Three parallel efforts are underway to rewrite the rules for California broadband infrastructure subsidies and use the money to support substandard service and technology deployed by AT&T and Frontier Communications. The legislature is considering assembly bill 1665, which would, among other things, add $300 million to the California Advanced Services Fund for broadband construction and operating costs, and effectively give it to AT&T and Frontier. The lower service standards and eligibility restrictions in the bill would keep independent Internet service providers out of most of rural California.
While that’s being decided, the California Public Utilities Commission is 1. tinkering with the program to bring it into compliance with a law passed last year and 2. considering what might end up being a complete overhaul of the way infrastructure grant requests are processed and prioritised.
As they’ve done so far with AB 1665, Frontier and AT&T are trying to game the system and rewrite the rules so they can lock out competitors and use CASF money as a private piggy bank to back fill their budgets and claim reimbursement for work they’d be doing anyway. They made the same self serving claims in their objections to an initial CASF priority exercise and Frontier is trying to use what should be a minor rewrite of the rules as an opportunity to grab control of the cash.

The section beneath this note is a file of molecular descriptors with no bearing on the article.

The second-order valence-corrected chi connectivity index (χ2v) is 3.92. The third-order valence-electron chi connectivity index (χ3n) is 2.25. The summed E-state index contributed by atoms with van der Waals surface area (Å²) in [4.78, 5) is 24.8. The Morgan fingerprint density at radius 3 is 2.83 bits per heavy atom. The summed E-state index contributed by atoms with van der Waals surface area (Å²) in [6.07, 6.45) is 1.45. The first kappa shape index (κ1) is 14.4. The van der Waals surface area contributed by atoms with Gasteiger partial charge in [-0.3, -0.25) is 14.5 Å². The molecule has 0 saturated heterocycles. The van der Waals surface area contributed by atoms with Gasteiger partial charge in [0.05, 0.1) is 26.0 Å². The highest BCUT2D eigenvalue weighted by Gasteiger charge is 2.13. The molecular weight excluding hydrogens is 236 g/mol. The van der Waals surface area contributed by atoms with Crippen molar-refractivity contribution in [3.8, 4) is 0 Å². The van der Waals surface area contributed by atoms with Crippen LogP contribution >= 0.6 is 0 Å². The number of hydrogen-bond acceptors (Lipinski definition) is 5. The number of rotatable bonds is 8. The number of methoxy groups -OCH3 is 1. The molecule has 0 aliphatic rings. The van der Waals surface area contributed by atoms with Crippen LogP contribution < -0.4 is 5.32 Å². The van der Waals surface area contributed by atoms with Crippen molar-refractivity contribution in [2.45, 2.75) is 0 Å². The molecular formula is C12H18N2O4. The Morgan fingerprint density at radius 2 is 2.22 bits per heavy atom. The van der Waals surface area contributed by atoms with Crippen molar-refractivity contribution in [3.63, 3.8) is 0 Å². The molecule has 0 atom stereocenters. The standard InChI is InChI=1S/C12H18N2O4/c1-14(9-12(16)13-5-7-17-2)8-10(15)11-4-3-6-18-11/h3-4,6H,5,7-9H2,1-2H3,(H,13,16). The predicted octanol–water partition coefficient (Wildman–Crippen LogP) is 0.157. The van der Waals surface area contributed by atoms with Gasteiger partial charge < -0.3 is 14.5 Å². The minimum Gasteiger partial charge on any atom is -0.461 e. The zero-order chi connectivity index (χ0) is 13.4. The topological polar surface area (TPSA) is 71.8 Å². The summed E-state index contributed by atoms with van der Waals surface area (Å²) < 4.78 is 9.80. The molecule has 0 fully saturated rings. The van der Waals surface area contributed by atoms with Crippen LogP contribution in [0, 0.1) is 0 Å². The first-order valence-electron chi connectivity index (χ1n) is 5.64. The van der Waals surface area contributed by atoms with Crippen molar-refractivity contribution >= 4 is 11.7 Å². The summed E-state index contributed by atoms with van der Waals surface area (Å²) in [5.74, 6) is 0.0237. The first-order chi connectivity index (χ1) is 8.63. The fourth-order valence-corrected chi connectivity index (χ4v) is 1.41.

They seem to have found a willing ear at the commission. A first draft of what could become a reboot of the CASF program includes at least three gifts on big incumbents’ wish lists:
- A lower performance standard, in particular slower upload speeds that better match the outdated first and second generation DSL systems that Frontier and AT&T maintain in rural areas.
- Eliminating or greatly scaling back requirements that grant recipients put some of their own money into projects.
- More opportunities to challenge applications and drag out what is already a never ending review process, including allowing annual carve outs based on promises rather than performance.
For the most part, the only regulation broadband providers face in California comes from the market, at least where it might be found. It would be a perverse outcome indeed if the CPUC – California’s utility regulator – works against the market by using taxpayer money to strengthen existing monopolies and protect them from the threat of competition.